Israel Collected $100m From Palestinians. Now It Wants to Use the Money to Upgrade Roadblocks

The Finance Ministry and the Population and Immigration Authority have accumulated millions of shekels in sick leave compensations belonging to Palestinian workers

Or Kashti
Or Kashti
Palestinian workers at a construction site near Ma'aleh Adumim, last year
Palestinian workers at a construction site near Ma'aleh Adumim, last yearCredit: \ Gil Cohen-Magen
Or Kashti
Or Kashti

The Finance Ministry and the Population and Immigration Authority are exploring a variety of ways to use an accumulated 380 million shekels ($105 million) in sick leave compensation sitting in accounts of Palestinian laborers with Israeli work permits. An option being considered is to put the money toward upgrading border crossings between the West Bank and Israel.

The funds were paid by the Palestinians’ Israeli employers after deducting the sums from the workers' wages. Little of the money has reached the workers themselves and the High Court of Justice will hold an initial hearing next week on a petition filed about two years ago about the disposition of the funds.

The issues is over the fact that Israeli employers have automatically deducted 2.5% Palestinian laborers' salaries for a sick leave fund managed by the Population Authority. Any unused funds are transferred to the Finance Ministry.

The procedure that Palestinians must follow to obtain any of their money is much more complicated than what is required of Israelis. They may withdraw funds only in the event of illness or debilitating injury that prevents them from working, and the application process requires a number of administrative and medical approvals.

A government plan developed by a team representing the finance, justice and labor ministries, Immigration Authority and the Coordinator of Government Activities in the Territories suggests four possible options for the accumulated funds: Upgrading West Bank checkpoints, providing professional training for the workers, modernizing the work permit system, or improving pension benefits.

About two years ago, the Kav LaOved Worker’s Hotline organization and the Association for Civil Rights in Israel filed high court petitions against the Population Authority and the Finance Ministry on how the funds gleaned from Palestinian wages are used. Official data shows that a small number of Palestinians have received any money from these funds. Between 2014 and 2017, only 1 to 1.5 percent of 50,000 to 70,000 laborers qualified for sick leave compensation. The state said two weeks ago that not a single worker had received any compensation, citing "difficulties" in processing medical documents.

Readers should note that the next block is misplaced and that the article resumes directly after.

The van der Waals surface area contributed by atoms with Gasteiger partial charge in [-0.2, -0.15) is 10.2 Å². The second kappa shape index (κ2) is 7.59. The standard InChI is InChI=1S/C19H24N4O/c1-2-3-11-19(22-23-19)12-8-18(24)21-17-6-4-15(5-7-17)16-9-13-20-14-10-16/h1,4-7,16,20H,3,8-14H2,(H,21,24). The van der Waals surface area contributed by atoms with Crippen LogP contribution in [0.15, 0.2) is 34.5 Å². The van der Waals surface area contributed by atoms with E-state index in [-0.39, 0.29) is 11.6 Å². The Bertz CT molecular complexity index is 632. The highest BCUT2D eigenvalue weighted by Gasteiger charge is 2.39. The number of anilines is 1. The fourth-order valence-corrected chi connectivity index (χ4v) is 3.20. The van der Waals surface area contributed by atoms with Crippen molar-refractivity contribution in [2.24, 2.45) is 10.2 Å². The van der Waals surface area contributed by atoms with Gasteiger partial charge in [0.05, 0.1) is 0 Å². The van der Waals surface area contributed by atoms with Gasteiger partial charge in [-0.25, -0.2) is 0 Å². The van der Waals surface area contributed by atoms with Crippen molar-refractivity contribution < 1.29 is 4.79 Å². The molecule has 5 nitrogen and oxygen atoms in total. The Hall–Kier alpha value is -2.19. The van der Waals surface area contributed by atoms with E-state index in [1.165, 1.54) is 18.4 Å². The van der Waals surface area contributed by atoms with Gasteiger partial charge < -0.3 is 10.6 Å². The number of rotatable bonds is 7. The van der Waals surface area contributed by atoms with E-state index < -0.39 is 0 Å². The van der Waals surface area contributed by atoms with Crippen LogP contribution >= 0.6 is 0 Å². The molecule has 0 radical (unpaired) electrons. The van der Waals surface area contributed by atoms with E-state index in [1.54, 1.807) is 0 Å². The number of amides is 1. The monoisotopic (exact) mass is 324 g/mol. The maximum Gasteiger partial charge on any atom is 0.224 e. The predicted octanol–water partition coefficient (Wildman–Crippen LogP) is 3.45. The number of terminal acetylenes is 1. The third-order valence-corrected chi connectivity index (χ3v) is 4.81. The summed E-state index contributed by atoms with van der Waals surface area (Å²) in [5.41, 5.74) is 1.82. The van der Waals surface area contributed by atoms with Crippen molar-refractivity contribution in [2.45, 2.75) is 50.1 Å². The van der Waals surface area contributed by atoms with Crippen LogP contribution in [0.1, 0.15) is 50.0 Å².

Representing Kav LaOved attorney Michal Tajer said the fund obscures eligibility information makes it difficult for those who are eligible to receive any money. As a result, she said, large amounts of money have accumulated over the years in the fund, for which the Finance Ministry is responsible.

Tajer said that at the beginning of the year the state had informed her that 380 million shekels had accumulated in the fund. Based on the prior pace of deposits, it can be assumed that the fund has grown to some 400 million shekels by now.

Kav LaOved said the situation amounted to withholding of wages from one of the country’s most vulnerable workforce groups.

The State Comptroller's Office has also accused the Population Authority of “failing in its role of protecting the rights of Palestinian workers.”

Palestinian workers at Tarqumiya crossing on their way to Israel, 2013. Credit: Emil Salman

As a result, the authority has decided to stop collecting funds from employers and require employers to pay benefits directly to their Palestinian workers. The state recently informed the court that at least some of these will take effect in 2019. But it is still undecided what to do about the already accumulated funds.

One source said that regulations may have to be amended in order to change how the funds are handled.

“This involves millions of shekels that were collected for a specific purpose and all of a sudden they are being devoted to a new purpose,” the source said. “Such a step requires legal backing to the last detail.”

At the end of 2016, the Finance Ministry told Haaretz that the funds have been deposited at the Bank of Israel and were not included in the state budget.

Tajer described plans to redirect the funds to improve crossings as cynical and unethical. “For the past several years, the government has been seeking to impose the costs entailed in renovating the crossing points on the workers themselves,” she wrote.

“The use of sick leave funds remaining with the government due to its own failure is an evasion of responsibility on Israel’s part for these crossing points along with a shifting of the cost to the workers, who suffer in any event from their poor infrastructure,” Tajer wrote.

As for redirecting the funds to pension payments, Tajer said that the government had not managed for 40 years to provide a system to provide masses of workers with pension payments, despite the deductions for that purpose.

“Now it is seeking to correct one failure in using funds that it received through another failure,” she said.

Officials at the Finance Ministry and the Population Authority declined to comment.

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